September 1, 2010
While many believe that Roe v. Wade (1973) was the first abortion case to reach the Justices, in fact that distinction belongs to an earlier case, United States v. Vuitch. Norman Dorsen, who would become ACLU General Counsel the following year, represented Dr. Milan Vuitch of Washington, D.C., who provided abortions. The Court's ruling on the constitutionality of a law permitting abortion only to preserve a woman's life or health resulted in an expanded understanding that 'health' should include psychological as well as physical well-being. The Court also held that the burden of proof should be on the prosecutor who brought charges, not on the doctor who provided care.
By the time the Vuitch decision came down in 1971, 17 other abortion challenges were headed for the Court, including the landmark Roe v. Wade case. The Roe case challenged a Texas law prohibiting all but lifesaving abortions. The Supreme Court famously invalidated the law in 1973 on the ground that the constitutional right to privacy encompasses a woman's decision whether or not to continue her pregnancy. Characterizing this right as 'fundamental' to a woman's 'life and future,' the Court held that the state could not interfere with the abortion decision unless it had a compelling reason. Moreover, the Court concluded that a state could ban abortion only once the fetus became 'viable' (usually at the beginning of the last trimester of pregnancy), and even then a woman had to have access to an abortion if it were necessary to preserve her life or health.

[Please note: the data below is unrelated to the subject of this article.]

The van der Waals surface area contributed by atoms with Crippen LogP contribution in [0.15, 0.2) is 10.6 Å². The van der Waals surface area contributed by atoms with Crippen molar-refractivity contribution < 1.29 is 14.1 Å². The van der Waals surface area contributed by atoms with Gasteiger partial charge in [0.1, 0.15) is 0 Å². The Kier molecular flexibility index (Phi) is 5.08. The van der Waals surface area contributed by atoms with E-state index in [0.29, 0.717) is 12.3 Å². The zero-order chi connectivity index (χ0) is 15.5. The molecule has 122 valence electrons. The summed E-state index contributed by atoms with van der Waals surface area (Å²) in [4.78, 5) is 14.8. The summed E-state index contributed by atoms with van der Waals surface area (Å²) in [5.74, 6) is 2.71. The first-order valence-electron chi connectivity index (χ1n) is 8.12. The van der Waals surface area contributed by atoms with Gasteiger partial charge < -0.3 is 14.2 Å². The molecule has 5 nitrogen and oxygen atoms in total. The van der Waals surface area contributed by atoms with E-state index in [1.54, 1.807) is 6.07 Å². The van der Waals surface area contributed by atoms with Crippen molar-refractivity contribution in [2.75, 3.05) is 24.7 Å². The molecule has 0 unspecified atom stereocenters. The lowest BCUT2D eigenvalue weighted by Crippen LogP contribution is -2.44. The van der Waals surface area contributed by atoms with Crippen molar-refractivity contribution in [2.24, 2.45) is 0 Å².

In a companion case to Roe, Doe v. Bolton, which the ACLU argued before the Justices, the Court overturned a Georgia law prohibiting abortions except when necessary to preserve a woman's life or health or in cases of fetal abnormality or rape. The Court held the Georgia law unconstitutional because it imposed too many restrictions and interfered with a woman's right to decide, in consultation with her physician, to terminate her pregnancy.